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Extra genital endometriosis
(supporting documentation)

Endometriosis can be found in almost any tissue in the body apart from the spleen. Symptoms will depend on the site of the disease. Cyclicity of symptoms is usually present, at least in early stages, and may be the only clue which leads to the diagnosis of endometriosis. Treatment will again depend on the site. If complete excision is possible, this is the treatment of choice; when this is not possible, long term medical treatment is necessary. Same principles of medical treatment for pelvic endometriosis will apply for extragenital endometriosis (see section Treatment of Confirmed Disease) (Berqvist 1992; Joseph and Sahn 1996; Jubanyik and Comite1997; Nisolle et al., 2007).

B

Appendicular endometriosis is usually treated by appendectomy.
Surgical treatment of bladder endometriosis is usually in the form of excision of the lesion and primary closure of the bladder wall. Ureteral lesions may be excised after stenting the ureter, however in the presence of intrinsic lesions or significant obstruction segmental excision with end-to-end anastomosis or reimplantation may be necessary
Abdominal wall and perineal endometriosis is usually treated by complete excision of the nodule.

Evidence Level 3

Our knowledge of extragenital endometriosis mainly comes from case series or reports and there are no comparative studies due to relative rarity of this condition. The subject has been reviewed by several authors over the last two decades (Berqvist 1992; Joseph and Sahn 1996; Jubanyik and Comite 1997; Nisolle et al., 2007).

Patients with distant site endometriosis may not be diagnosed for several years due to unfamiliarity of physicians they consult with the diagnosis of endometriosis for their symptoms. Symptoms will depend on the site of the disease. Cyclicity of symptoms is usually present, at least in early stages, and may be the only clue which leads to the diagnosis of endometriosis. Diagnosis is usually made by histological confirmation, this is important to exclude other pathology, particularly malignancy. Additional imaging and endoscopic investigations specific to the location may also be used. Treatment will again depend on the site. In general if complete excision is possible surgery would be the treatment of choice, however when this is not possible long term medical treatment is necessary. Same principles of medical treatment for pelvic endometriosis will apply for extragenital endometriosis (see section Treatment of Confirmed Disease).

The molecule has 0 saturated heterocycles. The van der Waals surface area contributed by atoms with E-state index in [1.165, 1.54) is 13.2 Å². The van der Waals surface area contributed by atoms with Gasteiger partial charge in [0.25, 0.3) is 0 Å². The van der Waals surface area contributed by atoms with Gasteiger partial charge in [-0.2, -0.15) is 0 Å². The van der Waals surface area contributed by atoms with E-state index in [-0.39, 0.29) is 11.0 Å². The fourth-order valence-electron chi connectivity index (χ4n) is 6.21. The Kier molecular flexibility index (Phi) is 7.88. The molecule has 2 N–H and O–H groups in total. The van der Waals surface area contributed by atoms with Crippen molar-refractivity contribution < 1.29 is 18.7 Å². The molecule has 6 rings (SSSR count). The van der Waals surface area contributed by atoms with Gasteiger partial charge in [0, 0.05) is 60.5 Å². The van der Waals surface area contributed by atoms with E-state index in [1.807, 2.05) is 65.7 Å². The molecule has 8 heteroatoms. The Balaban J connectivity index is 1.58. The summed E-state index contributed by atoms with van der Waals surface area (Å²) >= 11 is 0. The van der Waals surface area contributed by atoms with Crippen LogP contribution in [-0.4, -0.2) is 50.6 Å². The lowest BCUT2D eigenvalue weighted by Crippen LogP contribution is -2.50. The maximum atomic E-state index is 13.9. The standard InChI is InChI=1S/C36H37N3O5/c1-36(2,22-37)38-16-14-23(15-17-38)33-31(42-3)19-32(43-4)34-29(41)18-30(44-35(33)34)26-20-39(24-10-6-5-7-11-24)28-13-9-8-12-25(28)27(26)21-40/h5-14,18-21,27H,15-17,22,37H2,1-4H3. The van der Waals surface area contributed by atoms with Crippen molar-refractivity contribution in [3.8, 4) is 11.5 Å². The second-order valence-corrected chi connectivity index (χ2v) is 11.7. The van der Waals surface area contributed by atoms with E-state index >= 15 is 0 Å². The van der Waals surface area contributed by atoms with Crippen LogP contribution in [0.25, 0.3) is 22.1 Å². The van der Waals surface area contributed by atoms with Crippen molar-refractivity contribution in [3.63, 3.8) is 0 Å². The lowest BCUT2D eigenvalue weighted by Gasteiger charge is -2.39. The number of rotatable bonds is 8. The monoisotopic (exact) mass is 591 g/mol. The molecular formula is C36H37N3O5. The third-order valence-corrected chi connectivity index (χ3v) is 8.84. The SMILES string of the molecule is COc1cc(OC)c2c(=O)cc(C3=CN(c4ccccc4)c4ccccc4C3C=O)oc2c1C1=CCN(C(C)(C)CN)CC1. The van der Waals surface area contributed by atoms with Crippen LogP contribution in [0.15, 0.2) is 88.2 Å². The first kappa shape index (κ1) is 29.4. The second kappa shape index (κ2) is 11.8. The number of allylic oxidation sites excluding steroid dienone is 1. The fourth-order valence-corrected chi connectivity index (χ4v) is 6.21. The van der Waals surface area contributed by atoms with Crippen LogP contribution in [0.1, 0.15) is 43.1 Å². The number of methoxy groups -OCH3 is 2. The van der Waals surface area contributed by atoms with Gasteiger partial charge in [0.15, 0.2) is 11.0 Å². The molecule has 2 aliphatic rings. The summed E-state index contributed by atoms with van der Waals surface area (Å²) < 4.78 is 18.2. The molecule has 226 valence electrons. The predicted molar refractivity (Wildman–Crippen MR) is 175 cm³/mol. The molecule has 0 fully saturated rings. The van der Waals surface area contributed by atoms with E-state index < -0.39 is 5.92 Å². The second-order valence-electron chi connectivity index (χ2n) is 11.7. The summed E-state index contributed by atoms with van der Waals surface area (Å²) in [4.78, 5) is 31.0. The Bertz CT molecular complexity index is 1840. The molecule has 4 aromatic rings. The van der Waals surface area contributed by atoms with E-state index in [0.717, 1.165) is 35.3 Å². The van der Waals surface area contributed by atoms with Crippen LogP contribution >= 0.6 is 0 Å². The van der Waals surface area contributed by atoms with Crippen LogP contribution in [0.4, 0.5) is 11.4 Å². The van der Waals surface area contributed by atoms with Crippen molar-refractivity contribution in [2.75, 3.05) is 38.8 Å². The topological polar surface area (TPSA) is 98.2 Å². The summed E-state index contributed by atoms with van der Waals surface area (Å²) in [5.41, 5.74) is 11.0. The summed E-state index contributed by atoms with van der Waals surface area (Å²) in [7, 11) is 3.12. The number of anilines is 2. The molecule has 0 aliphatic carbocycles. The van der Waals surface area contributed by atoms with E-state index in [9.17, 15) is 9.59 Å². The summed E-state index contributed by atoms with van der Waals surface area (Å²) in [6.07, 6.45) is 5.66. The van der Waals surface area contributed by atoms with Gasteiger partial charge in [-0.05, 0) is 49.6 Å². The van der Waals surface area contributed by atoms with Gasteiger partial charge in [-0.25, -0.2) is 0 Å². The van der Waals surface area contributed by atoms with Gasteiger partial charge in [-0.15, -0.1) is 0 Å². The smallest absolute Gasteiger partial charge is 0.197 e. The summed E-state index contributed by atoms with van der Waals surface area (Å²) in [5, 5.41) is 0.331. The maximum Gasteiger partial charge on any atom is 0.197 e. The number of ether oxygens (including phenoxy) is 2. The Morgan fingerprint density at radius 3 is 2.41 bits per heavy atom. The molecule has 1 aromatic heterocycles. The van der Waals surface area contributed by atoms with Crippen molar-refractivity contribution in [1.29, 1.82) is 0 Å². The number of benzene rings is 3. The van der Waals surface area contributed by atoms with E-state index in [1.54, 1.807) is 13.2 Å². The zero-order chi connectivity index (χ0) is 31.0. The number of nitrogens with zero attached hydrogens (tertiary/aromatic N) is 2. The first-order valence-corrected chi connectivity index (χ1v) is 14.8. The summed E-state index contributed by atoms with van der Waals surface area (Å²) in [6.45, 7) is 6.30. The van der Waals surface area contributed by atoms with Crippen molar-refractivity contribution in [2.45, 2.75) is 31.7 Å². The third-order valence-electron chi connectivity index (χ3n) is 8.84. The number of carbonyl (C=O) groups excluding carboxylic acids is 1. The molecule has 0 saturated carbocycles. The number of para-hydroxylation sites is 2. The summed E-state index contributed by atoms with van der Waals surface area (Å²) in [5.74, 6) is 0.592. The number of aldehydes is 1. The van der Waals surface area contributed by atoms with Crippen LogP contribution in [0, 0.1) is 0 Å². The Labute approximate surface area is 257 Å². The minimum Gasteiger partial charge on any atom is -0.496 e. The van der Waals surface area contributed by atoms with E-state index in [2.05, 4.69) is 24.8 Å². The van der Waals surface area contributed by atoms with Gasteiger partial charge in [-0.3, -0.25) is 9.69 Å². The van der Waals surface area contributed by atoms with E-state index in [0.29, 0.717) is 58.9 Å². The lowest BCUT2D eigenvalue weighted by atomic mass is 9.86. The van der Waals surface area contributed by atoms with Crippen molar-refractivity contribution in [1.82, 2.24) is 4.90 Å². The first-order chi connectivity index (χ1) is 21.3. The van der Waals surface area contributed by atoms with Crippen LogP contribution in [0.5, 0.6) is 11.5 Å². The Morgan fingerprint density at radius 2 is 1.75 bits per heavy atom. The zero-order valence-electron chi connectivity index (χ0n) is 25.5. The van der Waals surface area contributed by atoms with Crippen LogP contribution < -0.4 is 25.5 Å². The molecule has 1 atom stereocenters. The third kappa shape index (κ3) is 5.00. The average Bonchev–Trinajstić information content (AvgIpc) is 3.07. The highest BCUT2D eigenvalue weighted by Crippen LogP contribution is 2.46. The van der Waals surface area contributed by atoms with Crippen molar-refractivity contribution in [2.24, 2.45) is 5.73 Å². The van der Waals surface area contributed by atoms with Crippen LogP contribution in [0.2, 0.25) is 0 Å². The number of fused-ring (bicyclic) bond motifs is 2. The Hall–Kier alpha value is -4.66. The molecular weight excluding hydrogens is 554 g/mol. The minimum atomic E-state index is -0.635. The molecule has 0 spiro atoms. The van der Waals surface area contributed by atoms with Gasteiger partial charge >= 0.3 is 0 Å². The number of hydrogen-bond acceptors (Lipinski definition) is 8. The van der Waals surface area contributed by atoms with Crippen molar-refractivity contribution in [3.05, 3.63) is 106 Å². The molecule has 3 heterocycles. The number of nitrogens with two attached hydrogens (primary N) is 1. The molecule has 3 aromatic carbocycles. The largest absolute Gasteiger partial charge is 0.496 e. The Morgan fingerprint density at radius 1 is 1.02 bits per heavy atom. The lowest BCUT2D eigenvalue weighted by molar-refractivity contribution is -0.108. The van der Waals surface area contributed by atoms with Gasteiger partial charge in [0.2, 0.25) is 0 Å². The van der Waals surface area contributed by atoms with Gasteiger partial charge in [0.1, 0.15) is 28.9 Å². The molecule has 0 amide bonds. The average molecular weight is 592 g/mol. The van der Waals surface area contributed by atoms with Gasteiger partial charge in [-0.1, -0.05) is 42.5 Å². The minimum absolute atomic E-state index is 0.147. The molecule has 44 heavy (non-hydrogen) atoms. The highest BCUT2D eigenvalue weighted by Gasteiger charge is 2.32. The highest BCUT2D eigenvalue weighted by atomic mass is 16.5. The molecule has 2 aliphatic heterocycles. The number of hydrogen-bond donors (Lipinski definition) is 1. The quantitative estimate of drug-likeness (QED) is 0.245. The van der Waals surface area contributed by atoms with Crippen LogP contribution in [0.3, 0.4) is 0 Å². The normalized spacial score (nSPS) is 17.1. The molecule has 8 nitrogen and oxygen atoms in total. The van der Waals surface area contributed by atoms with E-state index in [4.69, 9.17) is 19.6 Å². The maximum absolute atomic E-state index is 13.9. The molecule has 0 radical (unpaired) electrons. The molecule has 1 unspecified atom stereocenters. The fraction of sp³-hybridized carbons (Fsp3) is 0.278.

Intestinal endometriosis

Bowel endometriosis is reported to be present in 5-40% of patients with pelvic endometriosis. Rectum and sigmoid are the most common sites (up to 95% of cases) and 5-20% of the cases have appendix endometriosis (Jubanyik and Comite 1997). Endometriosis of the small intestine is relatively rare.

Depending on the location some patients with intestinal endometriosis may have no symptoms, but chronic abdominal pelvic pain, dyschezia (pain during defecation during menstrual period), dysmenorrhoea, dyspareunia, tenesmus, constipation or diarrhoea and rectal bleeding are reported by some patients. Diagnosis is usually made at laparoscopy, additional imaging techniques such as MRI, contrast studies or rectosigmoidoscopy may be used. Surgical treatment of rectosigmoid endometriosis is discussed in detail in the Surgical Treatment section. Appendicular endometriosis is usually treated by appendicectomy.

Urinary tract endometriosis

Urinary tract endometriosis is found in 1-4% of women with pelvic endometriosis, 80-90% of these are on the bladder and the rest are ureteral endometriosis. Endometriosis of the kidney is extremely rare (Jubanyik and Comite 1997). Ureteral endometriosis is of particular importance as it may cause obstruction and functional loss of a kidney without causing symptoms (i.e. silent kidney). The majority of ureteral endometriosis lesions are extrinsic, lesions within the wall of the ureters are less common.